Two remote corners of the world, known for their temperate climates, are being hit by deadly catastrophes.
Wildfires have killed more than 120 people in Chile's forested slopes, and record rains have overflowed rivers and caused landslides in Southern California.
Behind these risks are two powerful forces:
He climate changewhich can intensify both rain and drought, and the natural weather phenomenon known as The boywhich can also overstate extreme weather.
In California, meteorologists had been warning for days that an unusually strong storm, known as atmospheric river, was gaining strength due to the extraordinarily high temperatures of the Pacific Ocean.
The aftermath of the fire in the hills of Viña del Mar, Chile, on Saturday. Photo Javier Torres/Agence France-Presse
The rains began over the weekend and several counties declared a state of emergency.
On Monday, authorities warned that the Los Angeles area could be flooded in a single day by the equivalent of a year of rainfall.
In the southern hemisphere, Chile has almost a decade of drought.
This set the stage for a hellish weekend, in which, in the midst of a strong heat wave, forest fires broke out.
Since then, the President has declared two days of national mourning and has warned that the death toll from the devastating flames could “increase significantly.”
Both floods and fires reflect the extreme weather risks caused by a dangerous cocktail of global warming, caused primarily by the burning of fossil fuels, and this year's El Niño, a cyclical weather phenomenon characterized by a overheating of the Pacific Ocean near the equator.
The catastrophes in Chile and California occur after the hottest year on land and in the oceans.
They announce what will almost certainly be one of the five hottest years ever recordedaccording to the National Oceanic and Atmospheric Administration.
“These synchronized fires and floods in Chile and California are certainly a reminder of extreme weather events and their repercussions on otherwise benign Mediterranean climates,” John Abatzoglou, a climate scientist at the University of California, Merced, said in an email. .
Climate variables, along with the effects of El Niño, “are the main instruments in the orchestra of individual extreme events,” he said, “with the drum of climate change beating louder and louder as the years go by.”
In the case of California, extraordinarily high temperatures in the Pacific Ocean have superseded atmospheric river storms that began Saturday and are expected to continue for at least another day.
Some areas of the Santa Monica Mountains recorded more than 7 inches of rain over the weekend, causing landslides in some of the richer neighborhoods of the Angels.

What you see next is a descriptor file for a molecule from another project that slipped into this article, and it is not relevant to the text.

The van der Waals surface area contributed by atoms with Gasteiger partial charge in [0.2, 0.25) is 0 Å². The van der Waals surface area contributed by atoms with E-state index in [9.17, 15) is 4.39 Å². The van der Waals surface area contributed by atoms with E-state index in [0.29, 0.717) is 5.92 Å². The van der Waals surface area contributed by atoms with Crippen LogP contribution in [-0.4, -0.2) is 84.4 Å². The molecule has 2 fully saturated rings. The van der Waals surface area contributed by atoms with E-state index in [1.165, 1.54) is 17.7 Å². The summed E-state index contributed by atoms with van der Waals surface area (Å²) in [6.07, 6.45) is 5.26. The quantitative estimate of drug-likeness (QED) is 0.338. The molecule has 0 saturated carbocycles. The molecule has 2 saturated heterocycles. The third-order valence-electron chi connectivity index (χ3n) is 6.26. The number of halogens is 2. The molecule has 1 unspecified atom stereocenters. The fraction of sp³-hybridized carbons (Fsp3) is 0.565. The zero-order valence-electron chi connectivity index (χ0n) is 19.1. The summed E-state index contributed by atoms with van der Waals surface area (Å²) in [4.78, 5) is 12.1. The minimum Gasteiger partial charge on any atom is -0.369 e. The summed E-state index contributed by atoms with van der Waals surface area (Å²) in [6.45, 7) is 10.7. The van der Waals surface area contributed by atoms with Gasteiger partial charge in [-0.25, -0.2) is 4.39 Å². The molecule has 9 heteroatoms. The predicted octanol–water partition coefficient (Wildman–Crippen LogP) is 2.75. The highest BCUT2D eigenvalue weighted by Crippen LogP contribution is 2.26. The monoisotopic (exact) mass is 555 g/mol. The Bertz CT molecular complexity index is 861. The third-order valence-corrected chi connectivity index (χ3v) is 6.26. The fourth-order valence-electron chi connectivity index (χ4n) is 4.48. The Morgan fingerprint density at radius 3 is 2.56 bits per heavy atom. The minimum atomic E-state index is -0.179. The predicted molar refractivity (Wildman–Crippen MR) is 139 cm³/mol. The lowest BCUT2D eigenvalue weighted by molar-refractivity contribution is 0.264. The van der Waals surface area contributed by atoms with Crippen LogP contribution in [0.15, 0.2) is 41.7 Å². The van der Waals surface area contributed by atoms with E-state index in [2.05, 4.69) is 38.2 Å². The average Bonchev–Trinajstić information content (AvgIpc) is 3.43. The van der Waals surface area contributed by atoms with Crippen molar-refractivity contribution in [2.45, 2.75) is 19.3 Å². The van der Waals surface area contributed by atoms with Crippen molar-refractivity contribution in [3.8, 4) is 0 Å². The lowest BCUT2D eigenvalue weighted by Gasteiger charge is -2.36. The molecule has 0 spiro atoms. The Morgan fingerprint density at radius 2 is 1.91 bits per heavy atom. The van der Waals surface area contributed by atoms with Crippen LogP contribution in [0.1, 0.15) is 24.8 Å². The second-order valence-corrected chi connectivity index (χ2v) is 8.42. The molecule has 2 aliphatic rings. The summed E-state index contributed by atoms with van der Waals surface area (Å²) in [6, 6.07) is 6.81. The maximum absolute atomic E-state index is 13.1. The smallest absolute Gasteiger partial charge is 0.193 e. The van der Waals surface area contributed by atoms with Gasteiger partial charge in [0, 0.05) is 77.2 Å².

Up to 14 inches of rain could have fallen on Monday in parts of the region, which would be close to the annual rainfall average.
City and state officials urged people to stay off the roads.
The two catastrophes highlight what some experts call an underestimated danger of climate change.
Although much money and attention has been devoted to drought preparedness in California, the chances of back-to-back strong storms are also increasing in a warming climate.
“We're not really prepared,” said Daniel Swain, a climate scientist at the University of California, Los Angeles, in a video he posted online Monday morning.
“We have neglected to seriously consider the large plausible increases in flood risk in an increasingly warm climate,” he said.
Brett F. Sanders, an engineering professor at the University of California, Irvine, who specializes in flood management, said atmospheric river events like the one now hitting the state have been predicted by climate models and pose new challenges to planners. urban.
“The mentality of the past was that we could control floods and contain where they occurred.
Outside of that, communities, businesses and residents could go about their business without thinking about flooding,” explains Sanders.
“But now we know that, throughout the United States, infrastructure is insufficient to contain today's extreme weather conditions.
Chile has been subjected to extreme weather conditions due to a relentless drought for much of the last decade, which has dried out forests and depleted water reserves.
A strong heat wave occurred over the weekend that also left the traces of an El Niño period.
During an El Niño, warmer than usual ocean temperatures in some areas of the Pacific can affect global weather patterns, increasing rainfall in some places and worsening drought in others.
It didn't help that, in the heat and drought affected regions of Chile, there were large plantations of monocultures of highly flammable trees near cities and towns.
When a fire broke out, strong, hot winds spread the flames quickly.
An aerial video showed burned out cars and houses in one of the most famous tourist destinations in the country, in the region of Valparaiso.
Chile is no stranger to fires during the hot summer months.
It is estimated that in the last decade they have burned 1.7 million hectarestriple that of the previous decade.
According to a recent study published in the journal Naturethe “concurrence of El Niño and climate-induced droughts and heat waves increase local fire risk and have contributed decisively to the intense fire activity recently observed in central Chile.”
This year the government increased funds for fighting fires.
It was insufficient to prevent the country's worst fires in a decade.
Sarah Feron, one of the study's authors, sees it as a sign of things to come.
“In some regions of the world we face climate-fueled catastrophes that we are not prepared for and to which we will probably not be able to fully adapt,” he said.
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